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Moonlighter review

Getting the loot is only half the battle.

Moonlighter is an indie action RPG that solves the age old question - where does all the loot come from? In the trading town of Rynoka, a brave shopkeeper named Will moonlights as an adventurer, scouring dungeons at night for treasure to sell in his shop. This loop is addictive in the familiar way Civilization games are - always looking for one more run through the dungeon or one more day selling and gearing up. Its polished, pretty, and most importantly a lot of fun to play.


The bright and colourful pixel-art style lends itself well to the combat system, keeping everything punchy and exciting without becoming cluttered. Moonlighter is a rogue-lite, meaning dungeons are procedurally generated like others in the genre, but character death isn't permanent. Each dungeon has three increasingly difficult levels, and a fourth level for the boss fight. They all have different enemies with different mechanics, so progression keeps it from ever feeling stale.

Moonlighter's tutorial ends with you having your ass handed to you by a room full of monsters way beyond your level, establishing that Will is in way over his head. With that being said, I played on hard mode and was able to clear each boss in 2 attempts or less. Usually this genre of games runs a little tougher than others, so it's a lighter entry by comparison, but not so simple that it wasn't enjoyable. If you're new to this genre or had trouble beating games like The Binding of Isaac, this is probably a great starting point. If you're looking for more of a challenge, try one of the harder game modes or go for the "perfect" boss fight achievements.


The day portion of the game takes place inside your shop, trying to maximize profits from all the loot you collected. To help you do this, you have a journal with all items sorted by price. Only problem? It starts out entirely blank. You can see what the most and least expensive items will sell for, but everything in between is up to you to figure out by trial and error. Customers will have a reaction to each item's price, letting you know if it's overpriced, expensive, perfect or a bargain. This is stored in the journal so you can adjust your prices to find the perfect balance between customer satisfaction and profits. Customers will also offer you quests to kill monsters or collect items. These mean seeking out some of the more dangerous enemies, but offer a huge payout.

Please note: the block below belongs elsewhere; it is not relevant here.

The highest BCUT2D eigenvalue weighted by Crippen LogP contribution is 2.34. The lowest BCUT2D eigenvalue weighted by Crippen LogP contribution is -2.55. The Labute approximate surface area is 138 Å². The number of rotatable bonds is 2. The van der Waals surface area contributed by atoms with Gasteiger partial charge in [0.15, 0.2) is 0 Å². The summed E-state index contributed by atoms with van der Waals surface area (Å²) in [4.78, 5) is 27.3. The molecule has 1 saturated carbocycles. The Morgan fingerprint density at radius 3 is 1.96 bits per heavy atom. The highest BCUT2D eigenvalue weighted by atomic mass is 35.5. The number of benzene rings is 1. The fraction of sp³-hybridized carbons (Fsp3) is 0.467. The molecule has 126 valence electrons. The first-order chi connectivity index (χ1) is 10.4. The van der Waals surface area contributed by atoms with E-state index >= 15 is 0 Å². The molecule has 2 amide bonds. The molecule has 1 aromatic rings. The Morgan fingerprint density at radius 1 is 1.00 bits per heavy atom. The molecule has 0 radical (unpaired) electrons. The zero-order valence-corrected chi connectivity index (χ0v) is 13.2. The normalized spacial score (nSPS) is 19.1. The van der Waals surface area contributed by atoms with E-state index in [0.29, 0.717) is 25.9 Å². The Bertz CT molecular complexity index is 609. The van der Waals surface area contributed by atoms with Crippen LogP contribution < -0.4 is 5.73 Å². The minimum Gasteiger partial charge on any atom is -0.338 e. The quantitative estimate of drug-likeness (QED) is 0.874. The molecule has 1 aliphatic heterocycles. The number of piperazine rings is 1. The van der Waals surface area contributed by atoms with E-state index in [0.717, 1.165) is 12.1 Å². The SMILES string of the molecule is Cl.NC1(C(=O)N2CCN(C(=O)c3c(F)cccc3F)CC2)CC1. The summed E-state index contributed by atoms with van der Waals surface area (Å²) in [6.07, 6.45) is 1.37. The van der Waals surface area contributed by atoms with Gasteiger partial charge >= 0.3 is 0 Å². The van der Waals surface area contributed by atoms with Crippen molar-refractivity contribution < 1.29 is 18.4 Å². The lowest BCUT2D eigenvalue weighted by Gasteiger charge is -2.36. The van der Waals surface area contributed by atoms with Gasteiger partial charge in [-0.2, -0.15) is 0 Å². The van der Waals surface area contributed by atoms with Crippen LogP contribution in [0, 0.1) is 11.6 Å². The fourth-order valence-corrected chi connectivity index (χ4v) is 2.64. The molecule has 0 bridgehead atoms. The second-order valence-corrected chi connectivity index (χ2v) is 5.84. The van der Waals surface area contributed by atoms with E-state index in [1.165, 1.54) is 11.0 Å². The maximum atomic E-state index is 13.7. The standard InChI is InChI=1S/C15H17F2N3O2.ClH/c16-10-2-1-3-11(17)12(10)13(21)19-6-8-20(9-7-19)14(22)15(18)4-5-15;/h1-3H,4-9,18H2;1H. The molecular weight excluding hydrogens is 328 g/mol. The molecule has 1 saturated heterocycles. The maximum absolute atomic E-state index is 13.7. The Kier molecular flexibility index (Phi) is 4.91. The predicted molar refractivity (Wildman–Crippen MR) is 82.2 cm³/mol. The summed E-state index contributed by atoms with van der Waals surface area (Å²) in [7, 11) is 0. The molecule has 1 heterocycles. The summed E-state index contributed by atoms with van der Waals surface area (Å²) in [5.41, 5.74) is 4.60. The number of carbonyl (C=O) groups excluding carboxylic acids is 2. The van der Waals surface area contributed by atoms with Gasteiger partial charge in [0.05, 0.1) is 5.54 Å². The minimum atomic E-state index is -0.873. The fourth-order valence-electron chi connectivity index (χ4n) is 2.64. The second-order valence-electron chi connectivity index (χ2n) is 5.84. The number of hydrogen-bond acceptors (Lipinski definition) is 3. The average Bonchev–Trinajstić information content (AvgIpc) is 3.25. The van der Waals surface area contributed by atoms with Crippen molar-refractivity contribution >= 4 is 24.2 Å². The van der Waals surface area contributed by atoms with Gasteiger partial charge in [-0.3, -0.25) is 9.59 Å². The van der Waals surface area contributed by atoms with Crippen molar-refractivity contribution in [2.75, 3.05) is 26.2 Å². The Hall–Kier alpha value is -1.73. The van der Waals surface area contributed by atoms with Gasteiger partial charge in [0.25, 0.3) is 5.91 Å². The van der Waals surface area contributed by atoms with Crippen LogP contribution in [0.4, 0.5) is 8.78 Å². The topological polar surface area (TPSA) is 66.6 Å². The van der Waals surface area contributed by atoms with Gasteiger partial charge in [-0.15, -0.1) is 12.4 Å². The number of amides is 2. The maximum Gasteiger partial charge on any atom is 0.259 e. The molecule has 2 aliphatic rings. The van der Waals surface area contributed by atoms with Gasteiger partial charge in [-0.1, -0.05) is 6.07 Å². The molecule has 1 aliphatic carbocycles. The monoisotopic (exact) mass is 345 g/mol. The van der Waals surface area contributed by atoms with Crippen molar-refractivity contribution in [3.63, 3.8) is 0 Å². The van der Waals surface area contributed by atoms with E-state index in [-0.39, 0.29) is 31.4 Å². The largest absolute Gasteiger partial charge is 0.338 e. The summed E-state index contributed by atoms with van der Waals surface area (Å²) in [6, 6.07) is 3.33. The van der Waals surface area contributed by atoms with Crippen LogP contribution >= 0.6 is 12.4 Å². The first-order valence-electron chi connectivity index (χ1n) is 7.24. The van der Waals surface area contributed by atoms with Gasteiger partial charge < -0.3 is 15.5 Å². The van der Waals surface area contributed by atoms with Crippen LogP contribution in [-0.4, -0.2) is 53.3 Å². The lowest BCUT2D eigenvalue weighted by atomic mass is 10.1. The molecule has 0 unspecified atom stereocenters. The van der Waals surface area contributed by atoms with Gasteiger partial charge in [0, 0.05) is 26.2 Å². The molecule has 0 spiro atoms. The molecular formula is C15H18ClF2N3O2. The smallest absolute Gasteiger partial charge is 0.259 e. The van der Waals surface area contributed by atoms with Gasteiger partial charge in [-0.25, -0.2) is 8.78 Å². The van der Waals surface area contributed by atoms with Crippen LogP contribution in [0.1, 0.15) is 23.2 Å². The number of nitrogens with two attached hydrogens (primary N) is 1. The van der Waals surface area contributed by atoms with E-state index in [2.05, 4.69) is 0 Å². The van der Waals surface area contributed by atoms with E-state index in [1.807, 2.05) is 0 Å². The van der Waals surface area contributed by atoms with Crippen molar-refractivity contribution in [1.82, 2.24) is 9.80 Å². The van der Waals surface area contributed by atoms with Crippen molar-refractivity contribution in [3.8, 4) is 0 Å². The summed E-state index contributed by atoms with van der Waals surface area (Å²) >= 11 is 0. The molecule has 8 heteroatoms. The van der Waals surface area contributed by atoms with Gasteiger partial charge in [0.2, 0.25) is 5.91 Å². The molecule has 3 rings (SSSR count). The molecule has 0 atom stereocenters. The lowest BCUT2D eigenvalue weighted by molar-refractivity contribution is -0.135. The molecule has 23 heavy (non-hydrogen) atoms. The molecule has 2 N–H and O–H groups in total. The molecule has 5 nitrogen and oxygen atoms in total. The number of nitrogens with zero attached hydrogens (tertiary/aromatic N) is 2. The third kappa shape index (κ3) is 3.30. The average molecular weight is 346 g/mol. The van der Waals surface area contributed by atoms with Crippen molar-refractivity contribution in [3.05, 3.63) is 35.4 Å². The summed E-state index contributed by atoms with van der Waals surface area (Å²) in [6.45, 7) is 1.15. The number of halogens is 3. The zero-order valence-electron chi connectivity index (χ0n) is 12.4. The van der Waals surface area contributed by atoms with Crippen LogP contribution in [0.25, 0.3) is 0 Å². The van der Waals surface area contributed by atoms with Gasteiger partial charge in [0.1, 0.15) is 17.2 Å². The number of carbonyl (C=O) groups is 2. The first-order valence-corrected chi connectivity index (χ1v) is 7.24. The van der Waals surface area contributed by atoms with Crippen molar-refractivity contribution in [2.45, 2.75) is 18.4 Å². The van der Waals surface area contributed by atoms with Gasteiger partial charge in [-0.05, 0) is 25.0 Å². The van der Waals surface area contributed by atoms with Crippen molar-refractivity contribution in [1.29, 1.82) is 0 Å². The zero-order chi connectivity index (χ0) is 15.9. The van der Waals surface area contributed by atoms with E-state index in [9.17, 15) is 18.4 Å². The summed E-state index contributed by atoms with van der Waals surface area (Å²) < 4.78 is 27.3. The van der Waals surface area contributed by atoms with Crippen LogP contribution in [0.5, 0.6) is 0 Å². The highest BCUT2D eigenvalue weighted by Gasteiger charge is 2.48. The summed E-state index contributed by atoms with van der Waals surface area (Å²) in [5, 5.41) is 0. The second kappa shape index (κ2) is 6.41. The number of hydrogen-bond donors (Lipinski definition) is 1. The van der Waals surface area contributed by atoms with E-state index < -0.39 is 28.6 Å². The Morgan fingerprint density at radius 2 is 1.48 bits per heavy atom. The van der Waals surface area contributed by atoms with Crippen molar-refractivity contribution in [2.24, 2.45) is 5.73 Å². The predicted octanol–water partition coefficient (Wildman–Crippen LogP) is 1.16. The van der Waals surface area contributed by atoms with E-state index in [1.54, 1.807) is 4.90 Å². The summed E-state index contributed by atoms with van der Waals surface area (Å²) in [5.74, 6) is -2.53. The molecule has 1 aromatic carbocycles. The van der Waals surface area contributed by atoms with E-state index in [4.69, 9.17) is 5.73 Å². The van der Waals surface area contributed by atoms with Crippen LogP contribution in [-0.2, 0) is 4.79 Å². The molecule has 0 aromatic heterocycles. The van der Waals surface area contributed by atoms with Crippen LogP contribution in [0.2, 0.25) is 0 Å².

Finding the perfect prices for each item is fun in itself, and running around restocking will keep you busy during the limited time you have to sell each day. It's a nice palate cleanser to keep the fighting from getting stale, and it also gives you a chance to decompress before going in for another attempt on a boss. With that being said, it's only as involved as you want it to be - eventually you hire an assistant who can sell for you (for a fee, of course) if you'd rather stick to adventuring.


The story hinges on mysterious gates to other worlds being uncovered, and adventurers coming to seek their fortunes. The town of Rynoka, where Will's shop is located, is established as a trading post and safe haven. As Will proves himself, he's able to open the next most dangerous area, and so on up to the mysterious fifth gate, which has never been opened.